Susie’s wattle fence

Enough with the ranting. I am going to take you back into our cool woods, where one of our neighbors is building a wattle fence. When I stopped to chat with her about it, she was thrilled that I knew what it was (apparently it is a foreign concept to folks in our neck of the woods). I volunteered the prunings from our fruit trees, but I think what is really needed here is a helper. Wattle building is mighty slow going.

Wildflower Wednesdays are the brainchild of Gail at Clay and Limestone, so hop on over there if you want to get in on the fun.

stinging nettles…to eat!


Nettles have been showing up on chi chi menus of late. These are growing along the roadside, giving them two strikes against them: 1) they are about to bloom. Nettles must be harvested before they flower. Once flowers form, harmful crystals form within the leaves that can irritate the urinary tract. 2) the roadside location means that they have been polluted by exhaust. We have plenty of nettles out in our woods, where they get less sun so are still early enough in their evolution to serve a culinary purpose. If you have ever tangled with a patch of nettles, you know that it can be a painful experience. The stinging hairs are on the underside of the leaves. Be sure to cover up and wear gloves if you want to harvest some nettles. Cooking removes the sting. Sauté, steam, boil or simply soak in water for 20 minutes and they are ready to be used just as you would spinach, chard or kale. The water left behind makes a good fertilizer.

more nettles

I can’t say that the taste differential between a quiche made with nettles and one using plain old spinach is outstanding, but there is something sort of charming about harvesting foodstuffs in the wild. The chefs around town obviously think it adds cachet to the whole “NW Style” thing.

Janet’s sale is coming up

Last year, when I wrote about Janet’s Sale a lot of Portlanders expressed interest in the next one. Well, it is coming up this weekend. Saturday and Sunday from 9am to 3pm.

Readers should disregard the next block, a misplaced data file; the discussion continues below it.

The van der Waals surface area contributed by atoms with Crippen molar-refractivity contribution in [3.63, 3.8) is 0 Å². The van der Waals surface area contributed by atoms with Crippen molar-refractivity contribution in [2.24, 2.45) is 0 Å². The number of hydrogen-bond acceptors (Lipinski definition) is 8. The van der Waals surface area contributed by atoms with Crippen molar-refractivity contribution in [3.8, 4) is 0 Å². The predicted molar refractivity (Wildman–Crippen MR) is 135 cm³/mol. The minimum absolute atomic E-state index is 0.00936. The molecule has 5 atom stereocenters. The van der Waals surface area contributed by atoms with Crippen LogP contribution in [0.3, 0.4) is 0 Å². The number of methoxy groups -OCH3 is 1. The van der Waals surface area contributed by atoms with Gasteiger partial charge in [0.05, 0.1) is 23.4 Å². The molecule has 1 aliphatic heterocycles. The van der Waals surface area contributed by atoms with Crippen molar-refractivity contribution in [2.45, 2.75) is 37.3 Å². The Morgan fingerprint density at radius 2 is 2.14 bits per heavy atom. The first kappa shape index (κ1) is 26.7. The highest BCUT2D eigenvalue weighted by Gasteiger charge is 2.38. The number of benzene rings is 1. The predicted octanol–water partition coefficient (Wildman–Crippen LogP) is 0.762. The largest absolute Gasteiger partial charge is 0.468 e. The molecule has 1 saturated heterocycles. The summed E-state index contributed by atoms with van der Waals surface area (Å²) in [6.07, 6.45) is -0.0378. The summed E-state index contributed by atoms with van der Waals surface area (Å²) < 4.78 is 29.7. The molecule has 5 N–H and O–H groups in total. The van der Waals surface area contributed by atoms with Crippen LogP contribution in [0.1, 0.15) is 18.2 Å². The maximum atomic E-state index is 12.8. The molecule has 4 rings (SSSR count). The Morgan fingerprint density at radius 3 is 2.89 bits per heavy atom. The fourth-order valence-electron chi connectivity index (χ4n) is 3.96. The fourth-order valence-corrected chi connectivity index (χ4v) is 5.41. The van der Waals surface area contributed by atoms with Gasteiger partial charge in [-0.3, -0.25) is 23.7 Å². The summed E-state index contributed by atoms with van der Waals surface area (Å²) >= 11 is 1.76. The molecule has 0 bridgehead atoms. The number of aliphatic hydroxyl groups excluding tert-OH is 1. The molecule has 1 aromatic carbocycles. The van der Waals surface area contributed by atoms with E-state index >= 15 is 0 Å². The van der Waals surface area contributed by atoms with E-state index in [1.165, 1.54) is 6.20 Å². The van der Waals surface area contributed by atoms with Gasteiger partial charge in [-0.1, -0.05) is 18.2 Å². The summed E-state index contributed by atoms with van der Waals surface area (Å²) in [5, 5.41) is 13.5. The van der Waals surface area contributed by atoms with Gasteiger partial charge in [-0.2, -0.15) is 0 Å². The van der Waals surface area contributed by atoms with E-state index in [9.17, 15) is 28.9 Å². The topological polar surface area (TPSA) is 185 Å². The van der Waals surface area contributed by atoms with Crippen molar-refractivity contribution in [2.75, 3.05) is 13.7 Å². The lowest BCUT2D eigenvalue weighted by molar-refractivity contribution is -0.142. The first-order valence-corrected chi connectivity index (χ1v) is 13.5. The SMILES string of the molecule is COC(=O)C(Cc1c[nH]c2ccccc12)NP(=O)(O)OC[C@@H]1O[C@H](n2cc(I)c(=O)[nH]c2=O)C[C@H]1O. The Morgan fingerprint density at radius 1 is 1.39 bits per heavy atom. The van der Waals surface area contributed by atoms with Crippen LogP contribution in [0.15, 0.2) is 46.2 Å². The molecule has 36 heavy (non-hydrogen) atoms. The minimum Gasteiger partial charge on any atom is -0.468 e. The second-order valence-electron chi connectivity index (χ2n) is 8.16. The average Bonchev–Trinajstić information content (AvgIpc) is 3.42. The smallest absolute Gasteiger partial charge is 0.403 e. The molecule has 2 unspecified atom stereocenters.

sale plants

Plants are being labeled and pampered in preparation for moving to new homes. If you think a trip out Lake Oswego way is in your weekend plans, you can email Janet at and she will send you her address and a plant list. Oh, and for all you HPSO members, there is an open garden right on Janet’s street, so you can pump up the pleasure even more. Maybe I’ll see you there.

 more sale plants

Even with the May(hem) of flowers running riot in our yards, foliage holds its own.

Acanthus spinosa

From the moment it begins to emerge from winter’s slumber, all bristling with fresh “new green”, to its red-tinged dying act, the foliage of Acanthus spinosa threatens to upstage its dramatic flower spikes.

Cornus canadensis

The few 4″ pots of Cornus canadensis that I planted at the woodland’s edge are beginning to fill in nicely. Most of the dogwoods are deer magnets, but they seem to leave this alone (knock wood).

ferns with Persicaria ‘Red Dragon’

Ferns are beginning to migrate into planting beds, and welcome to them. Especially when they pair so nicely with the Persicaria ‘Red Dragon’.

Picea abies ‘Nidiformus’

The new growth on the evergreens gives them a wonderful dimensionality, like on this Picea abies ‘Nidiformus’, sometimes called a Nest Spruce, for the way it spreads out in a way that might invite passing birds to take up residence.

J maple new growth

Maple leaves are beautiful in all stages, but especially in the spring and fall.

Poncirus trifoliata ‘Flying Dragon’

Poncirus trifoliata ‘Flying Dragon’ is at its best, with leaves and blossoms emerging simultaneously and still allowing the twisted, thorny nature of the superstructure to shine through.

Heuchera ‘Caramel’

As pretty as any flower, Heuchera ‘Caramel’ will keep this color nearly year-round, producing fairy wands of blossoms almost as an afterthought.

This is no afterthought: check out Digging and let Pam introduce you to others with foliage on the brain.

…and along comes pretty little May

The focus shifts from searching far and wide for something to show to editing out all but the most photogenic of the bloomers in the garden. Not that they are not beautiful and garden-worthy, it’s just that the camera (or the person behind the camera) is unworthy. Anyway, here are a few of the stars in my garden this month:

Berberis thunbergii purpurea

A plain old barberry might seem like an odd choice to make the cut, but let me explain. This one, Berberis thunbergii purpurea arrived as one of two tiny little whips of plants from one of those cut-rate catalogs. They grew so vigorously that I was seduced into ordering other things from the same source with far less success. Those catalogs now make their way immediately to the round file. Still, the barberry shrubs came to dominate their border and surprised me with a profusion of tiny flowers.